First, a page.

Residents of a housing block in Red Lion Square have prevailed over the council in a battle over ‘mandatory’ door replacements to their homes.
The council informed residents of Beaconsfield block in late 2020 that all residents’ front doors would be replaced as part of their ‘Better Homes’ scheme, and that any resistance could be met with legal retaliation.
SB was also contacted by residents from Hatton Garden complaining that their windows were being forcibly replaced. Residents of Queen Alexandra Mansions in King’s Cross were told that if their external and internal doors did not conform to fire safety regulations, the council may pursue legal action to ensure their replacement.
Queen Alexandra Mansions is a privately owned mansion block.
Patricia Wager, also chair of the Red Lion Square Gardens TRA, led the attack against council ‘bureaucrats’, who reportedly refused to give any options or explanation as to why doors needed replacing. In response to detailed concerns and queries raised by residents, James Lebens from Camden supplied residents with a summary of works that had already been completed.
She and other residents complained that recent changes to the block had been of an extremely poor quality and were already falling apart.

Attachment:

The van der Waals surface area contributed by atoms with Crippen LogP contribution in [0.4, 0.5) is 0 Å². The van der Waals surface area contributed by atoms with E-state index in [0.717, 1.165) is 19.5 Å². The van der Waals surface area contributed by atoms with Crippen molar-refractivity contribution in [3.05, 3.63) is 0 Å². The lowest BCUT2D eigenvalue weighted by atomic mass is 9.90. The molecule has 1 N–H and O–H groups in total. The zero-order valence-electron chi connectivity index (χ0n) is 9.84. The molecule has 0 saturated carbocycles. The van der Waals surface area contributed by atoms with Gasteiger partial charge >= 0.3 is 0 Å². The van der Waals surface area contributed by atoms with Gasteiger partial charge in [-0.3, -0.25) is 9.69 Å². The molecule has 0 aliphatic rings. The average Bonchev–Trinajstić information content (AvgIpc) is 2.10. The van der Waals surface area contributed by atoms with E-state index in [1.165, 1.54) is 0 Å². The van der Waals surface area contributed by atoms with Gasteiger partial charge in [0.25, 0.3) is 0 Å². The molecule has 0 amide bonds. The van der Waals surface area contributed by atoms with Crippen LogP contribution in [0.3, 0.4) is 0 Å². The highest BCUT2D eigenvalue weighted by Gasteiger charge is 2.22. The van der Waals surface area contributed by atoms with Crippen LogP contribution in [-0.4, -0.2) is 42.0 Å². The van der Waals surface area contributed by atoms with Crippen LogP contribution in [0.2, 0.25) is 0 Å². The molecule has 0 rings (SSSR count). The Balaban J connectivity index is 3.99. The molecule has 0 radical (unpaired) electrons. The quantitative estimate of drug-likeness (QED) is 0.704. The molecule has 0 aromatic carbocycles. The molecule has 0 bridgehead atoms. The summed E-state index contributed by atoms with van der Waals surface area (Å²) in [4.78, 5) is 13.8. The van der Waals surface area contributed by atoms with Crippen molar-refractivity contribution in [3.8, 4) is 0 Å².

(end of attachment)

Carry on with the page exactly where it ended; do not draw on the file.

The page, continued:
Councillors were contacted for support but residents complained that little help was forthcoming.
After more than a year of the Door Wars Camden Council called off their pointless attack, informing residents last month that the doors of their block would not be replaced.
It comes as a huge victory for residents who had been embroiled in the row throughout the COVID pandemic.
It is likely that similar changes proposed for the surrounding blocks will now be called off, but residents have warned that this is by no means the end of the story.
The role of Camden as local authority and landlord is surely to promote and protect the right of tenants to the peaceful enjoyment of their own homes. While fire safety regulations are clearly a concern following the Grenfell disaster, the timing and the manner in which Camden has attempted to ‘force’ changes on residents came as a shock.
Residents rightly questioned why non-necessary major works were scheduled during the COVID pandemic, especially when there have been widespread reports of council tenants living in leaky and mouldy flats throughout the borough. Are there not greater priorities than forcibly replacing hundreds of perfectly functioning doors during a natural disaster?
And while residents weren’t opposed to door replacements as a matter of principle, design options presented were inadequate and Camden refused to give residents any input.
Rather than engage in meaningful discussion, residents were ignored and belittled by Camden officers clearly ill-equipped to manage such projects.
Surprisingly, Camden’s officers are finding that masking their incompetence through barrages of bureaucratic and intimidatory emails is not the best way to get things done.
Councillor for Housing Meric Apak has not been contacted for comment.